Littoral Oceanography

Boorda signed a policy for naval oceanography (the first such revision in 10 years), which emphasized, among other things, that, in addition to deep-water missions, naval oceanographers must master the complicated tangle of the oceanographic/geographic subject areas that make up the science of the littorals, or near-shore areas: tidal pulses, beach profiles, reefs, bars, shallows, shoals, channels, sediment transport, fine-scale hydrography, turbidity, land cover and terrain, dust, traffic, rain rates, river runoff, sub-bottom characteristics, and biologics, as well as the complex weather patterns characteristic of any coastal area. Boorda's vision brought the Navy's new focus on littoral operations into alignment with naval projection policies. But this new program also created a large backlog of high priority oceanographic, hydrographic, and geophysical survey requirements. To meet those requirements, the Navy expanded its oceanographic efforts from traditional platforms (ships, boats, planes) to new technologies (satellites, remote sensors, etc.), and efforts to work with other national and international agencies.[5]

Stan Arthur incident

In the wake of the Tailhook scandal, Boorda faced unrelenting hostility from a majority of Naval flag officers who believed he had betrayed the Navy by allying himself with Clinton administration demands for reform of the Navy's officer corps. Naval aviators, in particular, were incensed by the treatment of Stan Arthur (Vice Chief of Naval Operations and senior Naval aviator), whose nomination for the post of Commander, United States Pacific Command was withdrawn by President Clinton at the behest of Senator David Durenberger of Minnesota.[6] Durenberger raised questions over Arthur's possible mishandling of sexual harassment allegations brought by one of the Senator's constituents, Rebecca Hansen, a female student Naval aviator who was attrited from flight training.[7][8]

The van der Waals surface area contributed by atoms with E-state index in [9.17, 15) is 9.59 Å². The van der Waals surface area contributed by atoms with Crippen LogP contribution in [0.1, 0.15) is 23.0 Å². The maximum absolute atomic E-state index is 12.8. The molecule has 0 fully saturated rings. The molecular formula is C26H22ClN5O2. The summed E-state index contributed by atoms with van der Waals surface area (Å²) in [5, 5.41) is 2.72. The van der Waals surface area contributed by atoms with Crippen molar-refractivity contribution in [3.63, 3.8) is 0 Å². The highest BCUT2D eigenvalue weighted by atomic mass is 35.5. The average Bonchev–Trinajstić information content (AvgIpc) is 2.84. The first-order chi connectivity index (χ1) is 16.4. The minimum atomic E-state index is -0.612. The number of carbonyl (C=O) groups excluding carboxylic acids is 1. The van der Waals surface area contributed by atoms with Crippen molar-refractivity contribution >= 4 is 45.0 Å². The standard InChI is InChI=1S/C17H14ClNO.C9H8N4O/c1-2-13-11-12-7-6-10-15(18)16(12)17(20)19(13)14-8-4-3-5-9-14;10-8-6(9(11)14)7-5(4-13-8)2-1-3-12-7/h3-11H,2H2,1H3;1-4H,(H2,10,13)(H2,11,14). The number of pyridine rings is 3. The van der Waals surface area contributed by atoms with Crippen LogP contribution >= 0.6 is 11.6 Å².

The administration expected protracted hearings to ensue over Arthur's nomination, and the Pacific Command position to remain unfilled during this period; Arthur decided to retire from the Navy on February 1, 1995 as a four-star admiral. Boorda issued an unusual public defense of Arthur and his decision not to fight for the nomination, saying

Stan Arthur is an officer of integrity ... who chose to take this selfless action ... in the interests of more rapidly filling a critical leadership position. Those who postulate other reasons for the withdrawal are simply wrong.[7]